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White Caps on the Cerulean Sea

COLOMBIA | Wednesday, 7 January 2015 | Views [399]

For me, the highlight of our trip so far came in a wildly adventurous and fairly dangerous form, as I suppose and high point of a South American Odyssey might occur.

And that highlight was our boat ride from El Cabo (the last location of the hike through Tayrona) back to Taganga where we were staying. The only way back from El Cabo is to either take a boat, or hike the trail all the way back to the start and catch a bus (this would be about a 3-hour hike). You cannot book the boat in advance because the winds are so dangerous on the northern Caribbean coast of Colombia that they decide pretty last-minute whether or not the journey will take place. 
I took my Dramamine about 20 minutes before we got on the boat. Post boat ride, on out wet, salty, sandy, crunchy walk back to our bungalow, I remember hearing Matt say "I can't actually believe how dangerous that was. Like I can't believe it was legal. If I'd known it was going to be like that, I wouldn't have done it."
We shared the boat with a ton of tourists. This is because Taganga is quite touristy so only tourists would be taking the boat from El Cabo back to Taganga. Luckily there was a hilarious group of Spanish fratty guys across from us and beside us. 
The water is the most amazing blue. It's unlike any I've seen, even in the Caribbean. It's the deepest, brightest  cerulean. And we saw a lot of it. 
Basically the water was incredibly rough and we were jumping probably 10-14 foot riptides in the middle of Who Even Knows Caribbean Sea. As we started, and they threw everyone's bags in the bow of the ship for "safe-keeping" (everything was soaking wet when we received it back). We would be physically lifted off the seat when we jumped these white waters. I definitely had moments of "shoot...Ma was right. I am actually going to die in Colombia." But for some reason, I couldn't stop laughing. And neither could most people. It's like we were all hopped up on adrenaline and thought "well I guess it's sort of funny how close we are to death right now." The boat ride was incredibly fun and honestly I wouldn't trade it for anything. I got a lot of good footage on the gopro (which was strapped around my wrist in the waterproof case). I haven't had a chance to review it all yet to see if it's done the journey justice.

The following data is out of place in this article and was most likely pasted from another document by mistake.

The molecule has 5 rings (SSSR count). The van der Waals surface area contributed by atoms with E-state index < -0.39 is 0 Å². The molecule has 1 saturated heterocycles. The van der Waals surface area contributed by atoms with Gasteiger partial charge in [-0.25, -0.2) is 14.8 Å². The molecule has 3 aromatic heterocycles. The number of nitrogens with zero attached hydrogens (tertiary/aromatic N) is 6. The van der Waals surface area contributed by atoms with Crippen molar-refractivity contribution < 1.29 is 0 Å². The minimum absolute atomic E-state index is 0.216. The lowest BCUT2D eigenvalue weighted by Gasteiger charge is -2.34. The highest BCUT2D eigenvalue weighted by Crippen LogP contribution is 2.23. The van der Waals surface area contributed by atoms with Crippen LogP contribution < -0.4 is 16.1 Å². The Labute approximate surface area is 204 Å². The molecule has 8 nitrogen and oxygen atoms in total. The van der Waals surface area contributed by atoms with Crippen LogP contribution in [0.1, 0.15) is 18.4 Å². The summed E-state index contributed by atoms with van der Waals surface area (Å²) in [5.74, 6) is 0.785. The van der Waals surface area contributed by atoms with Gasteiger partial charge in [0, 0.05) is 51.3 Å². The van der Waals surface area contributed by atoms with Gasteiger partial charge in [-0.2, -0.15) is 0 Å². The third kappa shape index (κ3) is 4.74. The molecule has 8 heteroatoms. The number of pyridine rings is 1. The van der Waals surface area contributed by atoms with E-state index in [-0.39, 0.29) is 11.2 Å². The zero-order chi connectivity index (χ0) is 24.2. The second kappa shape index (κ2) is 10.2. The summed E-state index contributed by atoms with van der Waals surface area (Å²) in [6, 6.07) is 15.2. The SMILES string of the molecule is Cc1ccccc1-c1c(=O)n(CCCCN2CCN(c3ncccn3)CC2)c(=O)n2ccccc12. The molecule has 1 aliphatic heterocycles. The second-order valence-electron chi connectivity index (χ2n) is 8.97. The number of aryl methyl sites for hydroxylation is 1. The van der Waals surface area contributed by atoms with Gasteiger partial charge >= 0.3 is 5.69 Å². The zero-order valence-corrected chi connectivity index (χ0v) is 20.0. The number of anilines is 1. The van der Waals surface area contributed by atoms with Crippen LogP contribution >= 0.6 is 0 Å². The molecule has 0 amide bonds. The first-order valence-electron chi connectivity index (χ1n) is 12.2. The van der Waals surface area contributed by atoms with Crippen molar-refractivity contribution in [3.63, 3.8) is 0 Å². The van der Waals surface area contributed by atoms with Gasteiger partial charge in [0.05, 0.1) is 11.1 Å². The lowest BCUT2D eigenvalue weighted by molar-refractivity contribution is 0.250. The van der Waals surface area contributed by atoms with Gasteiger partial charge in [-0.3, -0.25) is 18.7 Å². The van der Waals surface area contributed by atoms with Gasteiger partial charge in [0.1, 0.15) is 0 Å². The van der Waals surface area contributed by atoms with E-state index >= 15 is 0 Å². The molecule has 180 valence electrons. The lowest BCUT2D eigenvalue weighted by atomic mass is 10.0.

I think had we capsized, we would have been saved in not too long because we pretty much ride the coast about 2 miles or so out the whole way back. So the next boat going by would have seen us. We were all wearing life jackets. Matt is pretty sure we would have died though haha :) no radios on board. 
Our captain was this skinny, muscular, weathered older man who was quite small but resolute. He stood at the front of the boat the entire time, leaning slightly back whilst holding some rope for balance (this made the rope taut). What a guy. I'd like to buy him an Aguila. The engine our boat used was HUGE as you can imagine. Two Colombian boys manned the engine in the back. 
Good grief what a ride. It should have been one of those "kiss the earth" moments upon our return, but I think we were all too stunned and still pretty loopy from the adrenaline to react in that way. 
Woohoo life!!!!!

Tags: beaches, boats, taganga, tayrona national park

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